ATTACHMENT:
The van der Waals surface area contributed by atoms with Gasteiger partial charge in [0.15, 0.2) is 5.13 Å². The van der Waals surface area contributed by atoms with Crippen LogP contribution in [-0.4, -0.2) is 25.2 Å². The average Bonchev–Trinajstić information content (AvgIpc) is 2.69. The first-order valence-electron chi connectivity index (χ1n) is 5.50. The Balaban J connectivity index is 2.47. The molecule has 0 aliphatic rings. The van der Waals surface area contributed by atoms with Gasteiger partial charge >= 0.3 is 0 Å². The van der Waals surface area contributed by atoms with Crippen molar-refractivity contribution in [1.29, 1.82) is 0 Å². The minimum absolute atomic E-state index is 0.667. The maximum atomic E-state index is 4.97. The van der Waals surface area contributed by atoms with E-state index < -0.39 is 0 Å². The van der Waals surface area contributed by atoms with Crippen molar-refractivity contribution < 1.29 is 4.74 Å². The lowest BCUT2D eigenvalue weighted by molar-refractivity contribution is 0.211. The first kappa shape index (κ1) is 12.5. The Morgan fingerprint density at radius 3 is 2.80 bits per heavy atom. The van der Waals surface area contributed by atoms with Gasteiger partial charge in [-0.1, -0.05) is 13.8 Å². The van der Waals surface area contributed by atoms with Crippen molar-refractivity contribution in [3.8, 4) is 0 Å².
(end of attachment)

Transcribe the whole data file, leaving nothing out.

The van der Waals surface area contributed by atoms with Gasteiger partial charge in [0.15, 0.2) is 5.13 Å². The van der Waals surface area contributed by atoms with Crippen LogP contribution in [-0.4, -0.2) is 25.2 Å². The average Bonchev–Trinajstić information content (AvgIpc) is 2.69. The first-order valence-electron chi connectivity index (χ1n) is 5.50. The Balaban J connectivity index is 2.47. The molecule has 0 aliphatic rings. The van der Waals surface area contributed by atoms with Gasteiger partial charge >= 0.3 is 0 Å². The van der Waals surface area contributed by atoms with Crippen molar-refractivity contribution in [1.29, 1.82) is 0 Å². The minimum absolute atomic E-state index is 0.667. The maximum atomic E-state index is 4.97. The van der Waals surface area contributed by atoms with E-state index < -0.39 is 0 Å². The van der Waals surface area contributed by atoms with Crippen molar-refractivity contribution < 1.29 is 4.74 Å². The lowest BCUT2D eigenvalue weighted by molar-refractivity contribution is 0.211. The first kappa shape index (κ1) is 12.5. The Morgan fingerprint density at radius 3 is 2.80 bits per heavy atom. The van der Waals surface area contributed by atoms with Gasteiger partial charge in [-0.1, -0.05) is 13.8 Å². The van der Waals surface area contributed by atoms with Crippen molar-refractivity contribution in [3.8, 4) is 0 Å².